There is a war raging in the heart of India. The Indian state will tell you it’s against the Maoists (or they will tell you there is no war, depending on how they feel about Operation Green Hunt that day), but this fight is really a corollary of the main battle. The war is on the poor.
The low, flat-topped hills of south Orissa have been home to the Dongria Kondh long before there was a country called India or a state called Orissa. The hills watched over the Kondh. The Kondh watched over the hills and worshiped them as living deities. Now these hills have been sold for the bauxite they contain. For the Kondh it’s as though god has been sold. They ask how much god would go for if the god were Ram or Allah or Jesus Christ.
Perhaps the Kondh are supposed to be grateful that their Niyamgiri hill, home to their Niyam Raja, God of Universal Law, has been sold to a company with a name like Vedanta (the branch of Hindu philosophy that teaches the Ultimate Nature of Knowledge). It’s one of the biggest mining corporations in the world and is owned by Anil Agarwal, the Indian billionaire who lives in London in a mansion that once belonged to the Shah of Iran. Vedanta is only one of the many multinational corporations closing in on Orissa.
If the flat-topped hills are destroyed, the forests that clothe them will be destroyed too. So will the rivers and streams that flow out of them and irrigate the plains below. So will the Dongria Kondh. So will the hundreds of thousands of tribal people who live in the forested heart of India, whose homeland is similarly under attack.
The Indian state, in all of its legitimacy as an institution that the wealthy endorse as “democratic,” has sold the land that these people live on, making all those who refuse to leave into illegal squatters in their own homes. This must be done because the bauxite must be mined – in an unavoidably environmentally disastrous way – because Indian capitalists want to make money. And this is the truth behind projects of “development” in general. “Development for the whole economy” – well, what are the economic relations which determine allocation? Who is getting what from these projects? Here’s Roy’s description of her visit to the iron-ore mine in Keonjhar, Orissa:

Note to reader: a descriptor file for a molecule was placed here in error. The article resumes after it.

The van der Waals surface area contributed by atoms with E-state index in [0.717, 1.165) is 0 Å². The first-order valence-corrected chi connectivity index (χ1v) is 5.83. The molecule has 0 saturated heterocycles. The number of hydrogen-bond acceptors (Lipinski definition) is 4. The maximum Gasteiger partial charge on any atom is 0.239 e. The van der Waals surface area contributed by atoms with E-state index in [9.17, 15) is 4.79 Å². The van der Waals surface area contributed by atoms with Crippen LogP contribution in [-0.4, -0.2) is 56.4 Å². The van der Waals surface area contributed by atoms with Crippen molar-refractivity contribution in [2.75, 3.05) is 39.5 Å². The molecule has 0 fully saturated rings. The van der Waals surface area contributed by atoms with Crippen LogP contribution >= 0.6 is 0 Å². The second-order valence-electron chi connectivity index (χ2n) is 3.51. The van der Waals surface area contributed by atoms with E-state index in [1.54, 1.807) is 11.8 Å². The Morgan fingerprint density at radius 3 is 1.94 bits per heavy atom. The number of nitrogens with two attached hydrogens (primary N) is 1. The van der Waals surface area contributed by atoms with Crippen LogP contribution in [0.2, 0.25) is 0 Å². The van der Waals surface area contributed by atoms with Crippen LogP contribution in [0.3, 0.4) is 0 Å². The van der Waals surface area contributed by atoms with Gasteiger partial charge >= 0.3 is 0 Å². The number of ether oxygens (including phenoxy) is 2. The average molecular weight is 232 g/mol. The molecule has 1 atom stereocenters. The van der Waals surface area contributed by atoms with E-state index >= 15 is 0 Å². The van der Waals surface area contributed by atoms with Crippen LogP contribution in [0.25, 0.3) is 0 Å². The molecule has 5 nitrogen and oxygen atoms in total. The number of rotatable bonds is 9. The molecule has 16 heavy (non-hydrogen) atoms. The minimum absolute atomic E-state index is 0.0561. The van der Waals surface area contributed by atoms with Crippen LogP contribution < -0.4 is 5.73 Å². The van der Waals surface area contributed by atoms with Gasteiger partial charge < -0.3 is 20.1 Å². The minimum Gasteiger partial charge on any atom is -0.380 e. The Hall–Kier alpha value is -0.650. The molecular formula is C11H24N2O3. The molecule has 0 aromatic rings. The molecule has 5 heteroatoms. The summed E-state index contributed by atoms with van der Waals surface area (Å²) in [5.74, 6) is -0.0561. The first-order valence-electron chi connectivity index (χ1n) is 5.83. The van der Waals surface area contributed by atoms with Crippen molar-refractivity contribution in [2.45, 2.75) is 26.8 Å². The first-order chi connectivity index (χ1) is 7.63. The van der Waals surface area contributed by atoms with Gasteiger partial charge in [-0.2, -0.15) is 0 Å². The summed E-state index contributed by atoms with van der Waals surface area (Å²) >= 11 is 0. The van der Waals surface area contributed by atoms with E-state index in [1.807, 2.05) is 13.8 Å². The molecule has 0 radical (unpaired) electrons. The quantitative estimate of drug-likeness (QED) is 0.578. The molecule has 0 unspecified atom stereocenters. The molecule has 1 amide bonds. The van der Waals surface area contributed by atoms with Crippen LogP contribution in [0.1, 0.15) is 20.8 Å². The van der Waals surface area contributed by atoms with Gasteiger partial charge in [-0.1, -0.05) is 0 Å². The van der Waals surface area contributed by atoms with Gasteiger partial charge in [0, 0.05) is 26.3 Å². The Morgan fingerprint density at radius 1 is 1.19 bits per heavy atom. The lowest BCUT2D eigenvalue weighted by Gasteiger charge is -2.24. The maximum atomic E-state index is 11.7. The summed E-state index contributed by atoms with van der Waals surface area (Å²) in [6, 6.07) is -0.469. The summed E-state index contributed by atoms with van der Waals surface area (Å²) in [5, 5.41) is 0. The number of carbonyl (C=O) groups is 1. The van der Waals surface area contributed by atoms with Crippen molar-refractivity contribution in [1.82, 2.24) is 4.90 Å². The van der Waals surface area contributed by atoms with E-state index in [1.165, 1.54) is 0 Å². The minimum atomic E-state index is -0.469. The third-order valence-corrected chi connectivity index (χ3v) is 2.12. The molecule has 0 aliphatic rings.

There was forest there once. And children like these. Now the land is like a raw, red wound. Red dust fills your nostrils and lungs. The water is red, the air is red, the people are red, their lungs and hair are red. All day and all night trucks rumble through their villages, bumper to bumper, thousands and thousands of trucks, taking ore to Paradip port from where it will go to China. There it will turn into cars and smoke and sudden cities that spring up overnight. Into a ‘growth rate’ that leaves economists breathless. Into weapons to make war.
Corporate moguls get mansions. Villagers get to inhale dust and debris.
Among the earlier work of the Maoists in the early 80’s (specifically the People’s War Group), they began organizing tribal people to demand higher wages for their bundles of tendu leaves. They managed to raise it from 3 paise to 6 paise a bundle. Roy says at the time of her visit (2010), the price had reached one rupee. So again, let’s look at who gets what:
The most conservative estimate puts their [contractors’] profit per standard bag at about ₹1100. (That’s after paying the Party a ‘levy’ of ₹120 per bag.) Even by that gauge, a small contractor (1500 bags) makes about ₹1.6 million a season and a big one (5000 bags) up to ₹5.5 million. A more realistic estimate would be several times this amount. Meanwhile those who do the actual work make just enough to stay alive until the next season.
No matter how many times bourgeois pundits try to reassure us all that Marxism is dead, there is no accurate understanding of the economy without the exploitation of labor and surplus value. Red lungs and a single rupee are the concrete realizations of a capitalist logic.